It’s impossible to determine when we might get to the end of this, but I feel like we are about to turn a corner thanks to the hard work and miraculous creativity of scientists who are making COVID-19 vaccinations possible. I was in Colorado for a few days at the end of January to visit my father again, and it was such a blessing to drive him to a hospital where we received his first vaccination shot. The next one will be available in a few more weeks, and only then will I feel more secure about him, and the rest of us, making it through this.

    While reading James recently I came across this passage in the fifth and final chapter.

    Be patient, therefore, beloved, until the coming of the Lord. The farmer waits for the precious crop from the earth, being patient with it until it receives the early and the late rains. You also must be patient. Strengthen your hearts, for the coming of the Lord is near.

    James is writing to a group of people in first century Palestine who are wondering when Christ will return. He suggests they be patient for the coming of the Lord. I hope they were able to be so, because here we are two thousand years later…awaiting that same return. But in the midst of our ‘waiting’ we’ve learned something else about the Kingdom of Heaven. We don’t have to wait for the return of Christ for Christ to be present in our lives and across this world. The Kingdom of God is at hand. We help bring it about. We help bring about that kingdom of love and grace and comfort.

    James goes on to suggest that just as a farmer waits for his or her crop to sprout up and grow with the rains and flourish for time of harvest, we too must be patient. He then instructs them to strengthen their hearts, for the coming of the Lord is near. Patience. It’s been a long time, but I hope and pray we are doing well with patience during this pandemic.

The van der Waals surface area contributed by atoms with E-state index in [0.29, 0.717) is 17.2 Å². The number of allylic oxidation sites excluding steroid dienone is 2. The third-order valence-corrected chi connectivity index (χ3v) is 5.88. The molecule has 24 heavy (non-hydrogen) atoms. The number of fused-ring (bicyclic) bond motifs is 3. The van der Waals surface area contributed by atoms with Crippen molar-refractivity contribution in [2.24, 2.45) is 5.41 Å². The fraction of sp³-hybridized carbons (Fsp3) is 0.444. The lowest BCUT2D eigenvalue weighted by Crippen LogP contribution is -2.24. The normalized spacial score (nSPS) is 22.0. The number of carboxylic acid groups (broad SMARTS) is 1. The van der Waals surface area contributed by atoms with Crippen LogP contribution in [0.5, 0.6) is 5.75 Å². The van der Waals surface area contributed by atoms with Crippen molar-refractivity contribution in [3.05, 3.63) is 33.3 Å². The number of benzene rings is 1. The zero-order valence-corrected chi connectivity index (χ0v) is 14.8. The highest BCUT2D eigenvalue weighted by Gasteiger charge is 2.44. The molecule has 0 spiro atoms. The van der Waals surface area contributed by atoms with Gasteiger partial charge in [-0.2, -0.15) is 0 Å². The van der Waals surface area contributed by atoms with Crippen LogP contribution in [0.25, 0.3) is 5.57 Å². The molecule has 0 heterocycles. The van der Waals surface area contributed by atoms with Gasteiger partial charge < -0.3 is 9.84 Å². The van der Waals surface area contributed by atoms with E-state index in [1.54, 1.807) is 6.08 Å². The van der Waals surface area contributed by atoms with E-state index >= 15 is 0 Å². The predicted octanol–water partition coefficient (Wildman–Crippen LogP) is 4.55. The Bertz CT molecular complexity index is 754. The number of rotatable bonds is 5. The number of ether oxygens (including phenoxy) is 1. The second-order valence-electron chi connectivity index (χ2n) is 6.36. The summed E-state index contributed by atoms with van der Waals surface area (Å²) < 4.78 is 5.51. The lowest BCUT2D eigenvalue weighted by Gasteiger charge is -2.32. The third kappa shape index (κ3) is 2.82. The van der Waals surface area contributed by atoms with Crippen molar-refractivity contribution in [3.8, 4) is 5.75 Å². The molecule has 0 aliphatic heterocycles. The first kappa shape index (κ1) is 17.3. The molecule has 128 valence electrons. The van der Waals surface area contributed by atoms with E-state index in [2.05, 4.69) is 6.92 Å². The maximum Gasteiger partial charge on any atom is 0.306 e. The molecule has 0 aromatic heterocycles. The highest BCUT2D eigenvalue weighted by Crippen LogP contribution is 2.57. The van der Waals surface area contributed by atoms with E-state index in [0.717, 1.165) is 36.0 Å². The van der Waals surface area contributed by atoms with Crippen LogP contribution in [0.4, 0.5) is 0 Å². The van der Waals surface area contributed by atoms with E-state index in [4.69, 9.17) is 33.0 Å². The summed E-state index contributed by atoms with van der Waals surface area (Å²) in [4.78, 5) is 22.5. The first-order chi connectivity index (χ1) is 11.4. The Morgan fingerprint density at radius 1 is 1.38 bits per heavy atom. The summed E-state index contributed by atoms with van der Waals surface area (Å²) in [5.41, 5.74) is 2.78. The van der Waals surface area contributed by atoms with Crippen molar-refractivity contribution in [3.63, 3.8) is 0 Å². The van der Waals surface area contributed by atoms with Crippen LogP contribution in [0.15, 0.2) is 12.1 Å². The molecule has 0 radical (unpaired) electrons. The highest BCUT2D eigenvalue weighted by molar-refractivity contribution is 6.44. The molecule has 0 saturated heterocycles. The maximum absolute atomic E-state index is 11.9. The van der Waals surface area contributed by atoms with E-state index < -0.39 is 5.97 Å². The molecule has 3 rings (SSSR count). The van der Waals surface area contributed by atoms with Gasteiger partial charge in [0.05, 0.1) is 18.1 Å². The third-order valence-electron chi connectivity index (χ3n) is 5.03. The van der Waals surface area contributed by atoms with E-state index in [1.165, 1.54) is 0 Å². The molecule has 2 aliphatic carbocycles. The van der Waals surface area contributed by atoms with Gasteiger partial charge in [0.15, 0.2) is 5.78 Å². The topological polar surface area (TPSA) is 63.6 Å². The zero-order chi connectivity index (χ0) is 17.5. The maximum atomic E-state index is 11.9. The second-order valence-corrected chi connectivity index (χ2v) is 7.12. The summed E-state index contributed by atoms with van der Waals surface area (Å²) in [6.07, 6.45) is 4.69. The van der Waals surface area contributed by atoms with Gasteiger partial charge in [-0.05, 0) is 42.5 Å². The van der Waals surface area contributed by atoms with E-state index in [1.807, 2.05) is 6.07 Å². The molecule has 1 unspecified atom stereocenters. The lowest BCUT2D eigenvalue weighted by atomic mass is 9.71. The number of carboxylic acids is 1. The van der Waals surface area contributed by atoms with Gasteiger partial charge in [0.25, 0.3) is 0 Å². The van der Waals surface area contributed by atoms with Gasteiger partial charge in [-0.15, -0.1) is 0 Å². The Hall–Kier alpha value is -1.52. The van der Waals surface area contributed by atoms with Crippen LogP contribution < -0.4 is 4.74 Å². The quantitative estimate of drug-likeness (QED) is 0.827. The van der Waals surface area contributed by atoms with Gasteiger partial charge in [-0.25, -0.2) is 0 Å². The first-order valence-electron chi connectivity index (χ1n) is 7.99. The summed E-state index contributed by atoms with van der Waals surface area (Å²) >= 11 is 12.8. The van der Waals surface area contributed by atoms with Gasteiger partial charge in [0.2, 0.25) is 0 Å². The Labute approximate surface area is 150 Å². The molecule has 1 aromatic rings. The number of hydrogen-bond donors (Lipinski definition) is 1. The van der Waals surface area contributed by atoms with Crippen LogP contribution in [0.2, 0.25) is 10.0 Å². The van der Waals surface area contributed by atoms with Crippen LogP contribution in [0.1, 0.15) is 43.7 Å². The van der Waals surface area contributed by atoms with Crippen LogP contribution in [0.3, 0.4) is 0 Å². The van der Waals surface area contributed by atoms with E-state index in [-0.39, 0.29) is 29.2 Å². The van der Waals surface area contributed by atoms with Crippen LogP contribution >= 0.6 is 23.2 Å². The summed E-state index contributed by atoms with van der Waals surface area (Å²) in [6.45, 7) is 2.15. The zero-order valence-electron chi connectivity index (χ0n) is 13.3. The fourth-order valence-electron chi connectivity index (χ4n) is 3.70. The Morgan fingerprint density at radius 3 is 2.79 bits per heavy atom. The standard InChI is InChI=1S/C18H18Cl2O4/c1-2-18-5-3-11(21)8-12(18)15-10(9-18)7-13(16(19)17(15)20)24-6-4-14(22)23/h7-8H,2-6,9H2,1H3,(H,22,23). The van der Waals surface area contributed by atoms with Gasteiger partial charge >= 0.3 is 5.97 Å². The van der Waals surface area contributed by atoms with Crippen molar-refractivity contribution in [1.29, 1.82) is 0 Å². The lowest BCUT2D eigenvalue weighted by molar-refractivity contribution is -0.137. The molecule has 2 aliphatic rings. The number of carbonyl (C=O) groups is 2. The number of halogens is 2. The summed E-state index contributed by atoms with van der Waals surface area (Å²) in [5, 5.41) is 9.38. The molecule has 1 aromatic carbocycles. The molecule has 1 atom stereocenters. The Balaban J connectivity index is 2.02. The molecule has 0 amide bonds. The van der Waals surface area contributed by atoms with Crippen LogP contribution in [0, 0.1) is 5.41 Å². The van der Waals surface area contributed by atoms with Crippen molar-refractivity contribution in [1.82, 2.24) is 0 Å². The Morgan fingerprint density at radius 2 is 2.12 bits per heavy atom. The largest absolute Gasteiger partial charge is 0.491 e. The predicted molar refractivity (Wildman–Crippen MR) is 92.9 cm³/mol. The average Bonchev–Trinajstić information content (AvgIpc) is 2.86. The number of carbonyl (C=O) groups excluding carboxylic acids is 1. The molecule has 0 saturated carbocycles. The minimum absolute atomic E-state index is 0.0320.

I am still in shock that around 3-4,000 Americans are dying each day from COVID-19 or related complications. It is staggering. The number is higher around the world. How do we mourn such a time? I’m not exactly sure, but perhaps the season of Lent which begins on February 17th will give us some room to do just that.

    This all brings me back to one of the central purposes of us as a congregation—the faithful worship gathering that we hold each week. I thank you for your patience and support while we worship on YouTube and occasionally via Zoom. I’d rather be in person with you, but not at the risk of anyone’s health or life. It’s a bit strange to me, being the church in this ‘digital age’ forced upon us by quarantine and social distancing. We’re doing our best, and I hope we’re doing it well. But I’m having a struggle with patience as I dream about seeing you all again in person. Session continues to discuss future plans; we will continue with our current setup for now and pray for a day when vaccinations are widespread and transmission rates approach zero. Not only for the sake of our worship, but also because of the value we place upon the health and well-being of each person.

    I’d like to also thank you for the love and support you have extended to my family as we’ve grieved my mom’s death on December 28th. My father received many cards from you, and he sends his thanks; they were all very meaningful. As you know my parents regularly visited Logan and enjoyed worshiping the Lord with us. Dad says when we’re back in person for church you can be sure he’ll be around to worship with us again. He, along with all of us, can’t wait to hear the Praise Band, Chancel Choir, and Westminster Bell Choir live and in person. Once again, thank you all.

    As James pleaded to those early Christians living in very uncertain times, may we strengthen our hearts, for indeed the Lord is near.

    Peace be with you all,  

    Derek